But the worst of all is the nutritional label on a food you previously thought was healthy. See also: me, outraged and disappointed standing in the granola aisle each week.
Turns out, just because something is labeled “healthy” or “low-fat” or “gluten-free” doesn’t mean it has a nutritional halo around it. And while I’m a big believer in the “everything in moderation” school of thought, I also believe in transparency: knowing exactly what you’re putting in your body and making informed decisions about your nutrition.
Unfortunately, the marketing guys at most food companies don’t always feel such responsibility, and the halo effect can lead to you accidentally sabotaging your healthy-eating goals. Keep a special eye on the nutritional label for these sneaky foods.
Fruit Juices and Smoothies
Trust me when I say there is nothing I enjoy more than a bougie smoothie from a hip, minimalist juice shop. I like feeling like a lady of luxury, okay?
But while you’re pondering your (inevitably overpriced) order, make sure you’re paying special attention to the ingredients list. Some shops will use frozen yogurt as a base, or add tons of sugary fruit cocktail as a sweetener.
But not you! You’re too smart for that. You’re looking for fruits, vegetables, and low-fat or nut milk. Take it easy on the sweeteners too, even natural ones like honey and agave; the fruit will probably be sweet enough without anything extra added.
When in doubt, take a picture of the smoothie that sounds the most delicious and try to recreate it yourself at home. If it’s pretty easy to do with things you can find in the produce section of your grocery store, then you’re probably good to enjoy.
“Wait,” you’re probably thinking, “that doesn’t make sense. I’ve done the research and nut butters are a great source of protein.”
Yeah, that’s true. The caveat: you’re looking for full-fat peanut butter where the only ingredient listed on the nutrition label is “peanuts.”
Like moths to a flame, shoppers are typically drawn to anything with “low-fat” on the label. However, peanuts are full of monounsaturated fats (the good ones), and when peanut butter companies reduce the amount of fat in the jar, they typically add tons of sugar to fill in the taste.
The result? Your PB may be low fat, but it has the same amount of calories AND more sugar than the full-fat variety.
Instead, treat yo’self to an all-natural, full-fat peanut butter (again, the only ingredient should be peanuts). Or, if you’re like me and physically incapable of leaving a jar of peanut butter alone, go for a powdered alternative like PB2.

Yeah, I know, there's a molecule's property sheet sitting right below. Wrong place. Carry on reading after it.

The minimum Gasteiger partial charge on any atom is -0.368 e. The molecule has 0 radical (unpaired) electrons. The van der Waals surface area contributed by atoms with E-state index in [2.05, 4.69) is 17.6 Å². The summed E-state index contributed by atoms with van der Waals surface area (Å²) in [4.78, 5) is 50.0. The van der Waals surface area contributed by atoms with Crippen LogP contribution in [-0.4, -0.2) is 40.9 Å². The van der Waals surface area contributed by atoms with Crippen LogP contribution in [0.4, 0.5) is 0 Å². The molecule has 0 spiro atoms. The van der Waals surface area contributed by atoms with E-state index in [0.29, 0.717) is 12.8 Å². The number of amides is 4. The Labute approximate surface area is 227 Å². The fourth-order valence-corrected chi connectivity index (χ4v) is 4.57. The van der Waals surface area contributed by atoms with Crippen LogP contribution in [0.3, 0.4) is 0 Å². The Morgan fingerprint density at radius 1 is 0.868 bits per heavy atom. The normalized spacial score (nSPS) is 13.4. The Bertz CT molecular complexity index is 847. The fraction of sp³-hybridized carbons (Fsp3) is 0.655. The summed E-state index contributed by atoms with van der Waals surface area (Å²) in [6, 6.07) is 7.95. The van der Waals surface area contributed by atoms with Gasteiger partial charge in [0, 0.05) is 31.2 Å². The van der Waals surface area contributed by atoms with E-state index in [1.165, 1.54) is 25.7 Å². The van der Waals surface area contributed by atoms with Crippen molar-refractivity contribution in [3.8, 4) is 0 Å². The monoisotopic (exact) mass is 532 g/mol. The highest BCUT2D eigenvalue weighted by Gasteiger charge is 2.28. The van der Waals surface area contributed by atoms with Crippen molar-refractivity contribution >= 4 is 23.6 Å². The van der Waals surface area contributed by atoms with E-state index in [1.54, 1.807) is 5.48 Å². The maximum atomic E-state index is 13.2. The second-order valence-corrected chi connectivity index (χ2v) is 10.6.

Ah, granola. I can’t quit you. To me, there is nothing so decadent as crunchy clusters of dark chocolate granola. Plus, snacking on rolled oats, flax seeds, chia, and dried fruits seem to be straight out of a hippie handbook.
But (and I hate to be the one to say this), this deliciousness often comes at a high-calorie, high-sugar price. Granola is a product where you really have to be honest with yourself about the serving size that’s recommended versus the serving size you’re having; your morning bowl may be more like 2-3 servings of granola if you’re not vigilant.
My best advice? Keep a measuring cup in your granola box or bag to keep yourself honest. Look for granola varieties with high fiber and low sugar (Eat This has a ton of recommendations, and I recently fell head over heels for the Bunches of Crunches brand).
Or, to REALLY go the healthy route and know exactly what you’re putting in your body, make your own granola. It’s incredibly easy and completely customizable – just watch the oven to make sure nothing burns. Cookie and Kate is my go-to for trustworthy granola recipes.
Reading nutritional labels is your first defense, paying close attention to serving sizes, added sugars, and the ingredient list.
(Psst- like your granola with yogurt? Yogurt is another sneaky food with a health halo, but Ashley sums up what you should be looking for here)
These three foods are only the tip of the iceberg, but the main thing to keep in mind? Read the nutrition labels and ingredients; you want ingredients that you recognize and can pronounce, and without any of the alternative names for sugar (basically ending in an -ose). Google is your best friend in the grocery aisle. After all, the more informed you are about your nutrition, the better your body will feel at the end of the day.
What other foods do you flag as sneaky saboteurs? Any tips for scanning a nutritional label without crying?